Chop wood, Carry water: Kevin Keeton 1/8

Kevin Keeton

By Kevin Keeton former Belton and Oak Park Head Coach
Posted: January 10, 2018 - 9:51 AM



Several years ago, I remember a conversation I had with Chip Sherman. Mostly, I just listened and nodded as Coach told me about a time he and my dad shared leftover Stroud’s gizzards sitting in the stands, scouting a common opponent. We both laughed about it, although I doubted the truth at the time. My dad wouldn’t share his gizzards with the Pope. Before Coach Sherman turned to leave, he grabbed my forearm, and I’ll never forget what he said:  “You know, one day, you guys are going to have to take this from us. One day this will all be your generation’s responsibility”.

Coach Sherman was referring to something that has been on my mind lately. Namely, how do we grow the capacity for leadership in our coaching associations. How do we help young coaches, primarily assistant coaches, build the necessary skills to become mentor-coaches in their own right? How do we give them the opportunities to build and practice those skills necessary for transformational leadership?

The x’s and o’s coaching in our game here in Kansas City has never been better. It is truly a rarity anymore to hear a coach whisper that his opponent probably got “out coached”. I do realize the arrogance of that statement, but I stand by it none the less. Young coaches are coming out of college programs with such a better understanding of scheme than they used to – certainly better than I ever did. What used to be unheard of, the potential of a 23 or 24-year old to coordinate one side of the ball, is now fairly common place.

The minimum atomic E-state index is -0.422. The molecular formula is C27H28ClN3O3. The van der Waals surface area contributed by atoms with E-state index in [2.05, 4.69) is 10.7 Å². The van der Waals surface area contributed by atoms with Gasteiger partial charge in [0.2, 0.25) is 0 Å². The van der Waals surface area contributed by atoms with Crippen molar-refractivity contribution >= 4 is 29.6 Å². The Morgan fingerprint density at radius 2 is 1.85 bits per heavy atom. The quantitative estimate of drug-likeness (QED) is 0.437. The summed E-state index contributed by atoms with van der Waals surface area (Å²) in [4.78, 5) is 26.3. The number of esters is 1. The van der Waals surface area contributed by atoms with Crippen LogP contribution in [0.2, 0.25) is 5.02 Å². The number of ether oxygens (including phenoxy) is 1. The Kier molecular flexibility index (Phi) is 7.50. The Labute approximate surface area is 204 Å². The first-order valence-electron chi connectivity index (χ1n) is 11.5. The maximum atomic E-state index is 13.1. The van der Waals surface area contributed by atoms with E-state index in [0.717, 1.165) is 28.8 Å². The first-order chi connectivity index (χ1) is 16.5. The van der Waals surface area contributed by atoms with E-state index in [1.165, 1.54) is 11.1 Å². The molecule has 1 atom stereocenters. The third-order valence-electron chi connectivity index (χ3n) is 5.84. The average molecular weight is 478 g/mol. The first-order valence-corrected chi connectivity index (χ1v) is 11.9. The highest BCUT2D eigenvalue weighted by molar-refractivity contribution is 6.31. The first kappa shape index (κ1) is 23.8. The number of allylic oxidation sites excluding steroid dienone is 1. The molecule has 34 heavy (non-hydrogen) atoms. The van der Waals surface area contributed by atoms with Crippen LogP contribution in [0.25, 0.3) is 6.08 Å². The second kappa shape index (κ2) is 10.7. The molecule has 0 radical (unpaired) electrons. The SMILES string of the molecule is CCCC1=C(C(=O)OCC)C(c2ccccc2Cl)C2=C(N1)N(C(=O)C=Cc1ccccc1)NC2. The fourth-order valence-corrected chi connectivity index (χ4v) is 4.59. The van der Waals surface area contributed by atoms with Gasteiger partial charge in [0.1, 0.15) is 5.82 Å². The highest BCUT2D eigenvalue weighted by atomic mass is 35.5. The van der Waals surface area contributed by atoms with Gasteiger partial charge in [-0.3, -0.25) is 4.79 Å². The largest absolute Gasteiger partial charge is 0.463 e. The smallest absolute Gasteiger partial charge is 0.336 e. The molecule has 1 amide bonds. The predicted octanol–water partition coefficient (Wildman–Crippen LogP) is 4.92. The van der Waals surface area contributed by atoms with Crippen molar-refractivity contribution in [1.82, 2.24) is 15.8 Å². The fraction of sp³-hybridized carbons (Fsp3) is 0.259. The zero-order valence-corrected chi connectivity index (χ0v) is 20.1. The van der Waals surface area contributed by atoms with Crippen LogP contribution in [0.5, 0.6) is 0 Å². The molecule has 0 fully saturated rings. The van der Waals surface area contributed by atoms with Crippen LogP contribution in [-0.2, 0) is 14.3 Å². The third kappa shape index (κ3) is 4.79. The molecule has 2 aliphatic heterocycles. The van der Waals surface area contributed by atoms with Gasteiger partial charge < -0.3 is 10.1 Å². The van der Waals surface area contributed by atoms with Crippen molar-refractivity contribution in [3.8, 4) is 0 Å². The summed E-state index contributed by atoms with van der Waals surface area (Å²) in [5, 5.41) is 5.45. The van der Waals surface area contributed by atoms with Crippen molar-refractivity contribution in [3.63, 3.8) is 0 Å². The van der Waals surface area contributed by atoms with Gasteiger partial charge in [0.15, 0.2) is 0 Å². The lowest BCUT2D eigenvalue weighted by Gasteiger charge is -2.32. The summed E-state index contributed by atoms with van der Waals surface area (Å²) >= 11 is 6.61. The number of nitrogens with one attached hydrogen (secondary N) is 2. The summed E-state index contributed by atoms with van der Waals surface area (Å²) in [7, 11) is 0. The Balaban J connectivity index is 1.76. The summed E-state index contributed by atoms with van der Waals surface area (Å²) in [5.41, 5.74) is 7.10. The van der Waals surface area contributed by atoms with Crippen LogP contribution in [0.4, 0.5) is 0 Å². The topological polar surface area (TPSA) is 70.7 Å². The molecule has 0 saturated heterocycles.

However, I do believe that we need to do more for our young assistants. We need to look for avenues to engage them – not only for their own careers, but for the continued health of our associations, and ultimately the high school game itself.

I found this poem in an old family photo album. At the risk of hearing about it from a few of you, I wanted to share it.

Building the Bridge

An old man, going a lone highway,
Came, at the evening, cold and gray,
To a chasm, vast and deep, and wide,
Through which was flowing a sullen tide.
The old man crossed in the twilight dim;
The sullen stream had no fears for him;
But he turned when safe on the other side,
And built a bridge, to span the tide.
“Old man,” said a fellow pilgrim, near,
“You are wasting your strength with building here;
Your journey will end with the ending day;
You never again must pass this way;
You have crossed the chasm, deep and wide,
Why build you the bridge at eventide?”
The builder lifted his old gray head,
“Good friend, in the path I have come,” he said,
“There followeth after me today
A youth, whose feet must pass this way.
This chasm, that has been naught to me,
To that fair-haired youth may a pitfall be.
He, too, must cross in the twilight dim;
Good friend, I am building the bridge for him."
 

This unknown author understood what all great leaders understand – a legacy is measured by that which is passed down. We are all blessed to have the opportunity to be a part of great professional organizations – built by the hard-work of others. Coach Sherman was right, it’s our turn now.  

Kevin Keeton is former head coach at Belton and Oak Park. He is a member of the board of the Greater Kansas City Football Coaches Association and the Missouri Football Coaches Association.